Skip to content. | Skip to navigation

Personal tools
You are here: Home Breaking news EU Council adopts shareholder rights revision

EU Council adopts shareholder rights revision

03 April 2017, 23:04 CET
— filed under: , ,
EU Council adopts shareholder rights revision

Photo © Lee Torrens - Fotolia

(LUXEMBOURG) - The EU Council adopted Monday a revision of the EU shareholders' rights directive, which aims to strengthen the long-term engagement of shareholders in listed European companies.

The financial crisis revealed that shareholders in many cases supported managers' excessive short-term risk taking. The revised directive is intended to redress this situation and contribute to the sustainability of companies, which will result in growth and job creation.

The new directive establishes specific requirements in order to encourage shareholder long-term engagement and increase transparency. These requirements apply to: remuneration of directors; identification of shareholders; facilitation of exercise of shareholders rights; transmission of information; transparency for institutional investors, asset managers and proxy advisors; related party transactions.

On directors' remuneration , shareholders will have the right to vote on the remuneration policy of the directors of their company.

Under the new rules, remuneration policy will have to contribute to the business strategy, long-term interests and sustainability of the company and should not be linked to short-term objectives. Directors' performance would need to be assessed using both financial and non-financial performance criteria, including where appropriate environmental, social and governance factors.

Remuneration policy will also have to be publicly disclosed without delay after the vote by the shareholders at the general meeting.

The new directive will also ensure that companies are able to identify their shareholders and obtain information regarding shareholder identity from any intermediary in the chain that holds the information. The purpose is to facilitate the exercise of shareholder rights and their engagement with the company.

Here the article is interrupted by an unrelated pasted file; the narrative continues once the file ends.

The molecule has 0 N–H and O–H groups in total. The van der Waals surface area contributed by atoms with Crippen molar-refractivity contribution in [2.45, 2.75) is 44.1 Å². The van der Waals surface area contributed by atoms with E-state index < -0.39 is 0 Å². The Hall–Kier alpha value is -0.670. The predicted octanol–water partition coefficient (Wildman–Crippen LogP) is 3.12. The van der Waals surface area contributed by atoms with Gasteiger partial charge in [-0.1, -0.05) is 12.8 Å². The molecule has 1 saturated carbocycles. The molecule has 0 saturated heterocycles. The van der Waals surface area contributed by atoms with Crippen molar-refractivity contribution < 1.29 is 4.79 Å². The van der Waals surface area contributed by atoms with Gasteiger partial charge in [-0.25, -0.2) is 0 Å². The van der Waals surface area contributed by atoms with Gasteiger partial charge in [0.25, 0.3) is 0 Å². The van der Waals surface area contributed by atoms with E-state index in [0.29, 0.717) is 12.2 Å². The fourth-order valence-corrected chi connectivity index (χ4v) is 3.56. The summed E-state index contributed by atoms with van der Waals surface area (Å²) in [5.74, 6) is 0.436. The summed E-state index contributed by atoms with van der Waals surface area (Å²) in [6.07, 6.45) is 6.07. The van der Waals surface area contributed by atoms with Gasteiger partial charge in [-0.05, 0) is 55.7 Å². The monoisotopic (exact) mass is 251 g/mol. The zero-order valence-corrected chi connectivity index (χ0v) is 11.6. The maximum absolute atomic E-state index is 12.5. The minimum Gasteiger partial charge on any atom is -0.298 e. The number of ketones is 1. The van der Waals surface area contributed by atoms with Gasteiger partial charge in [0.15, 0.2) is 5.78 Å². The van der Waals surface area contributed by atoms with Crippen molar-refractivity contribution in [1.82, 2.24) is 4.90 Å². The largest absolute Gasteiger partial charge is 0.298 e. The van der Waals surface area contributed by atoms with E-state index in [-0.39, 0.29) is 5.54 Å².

Member states may provide that companies in their territory are only allowed to request identification with respect to shareholders holding more than a certain percentage of shares or voting rights which will not exceed 0,5%.

On facilitation of shareholders rights, intermediaries will have to facilitate the exercise of the rights by the shareholder, including the right to participate and vote in general meetings.

They will also have the obligation to deliver to shareholders, in a standardised and timely manner, all information from the company that will enable the appropriate exercise of their rights.

And they will have to publicly disclose any charges related to the new rules.

Transparency: the new requirements will help institutional investors and asset managers to be more transparent in their approach to shareholder engagement. They will have either to develop and publicly disclose a policy on shareholder engagement or explain why they have chosen not to do so.

This policy will describe how they integrate shareholder engagement in their investment strategy and the engagement activities they carry out.

It will also include policies to manage actual or potential conflicts of interests, in particular in a situation where the institutional investors or asset managers or their affiliated undertakings have significant business relationship with the investee company.

Many institutional investors and asset managers use the services of proxy advisors who provide research, advice and recommendations on how to vote in general meetings of listed companies. While proxy advisors play an important role in corporate governance by contributing to a reduction in the costs of the analysis related to company information, they may also have an important influence on voting behaviour of investors.

In view of their importance, proxy advisors will be subject to transparency requirements and will be subject to a code of conduct.

On related party transactions, transactions with related parties may cause prejudice to companies and their shareholders, as they may give the related party the opportunity to appropriate value belonging to the company.

For this reason, the new directive provides that material related party transactions should be submitted to approval by the shareholders or the administrative or supervisory body to provide adequate protection for the interests of the company.

Companies will have to announce publicly material transactions at the time of the conclusion of the transaction at the latest, with all the information needed to assess the fairness of the transaction.

The new directive will be published in the EU's Official Journal, after which Member states will have up to two years to incorporate the new provisions into domestic law.

Directive amending Directive 2007/36/EC as regards the encouragement of long-term shareholder engagement and Directive 2013/34/EU as regards certain elements of the corporate governance statement

Document Actions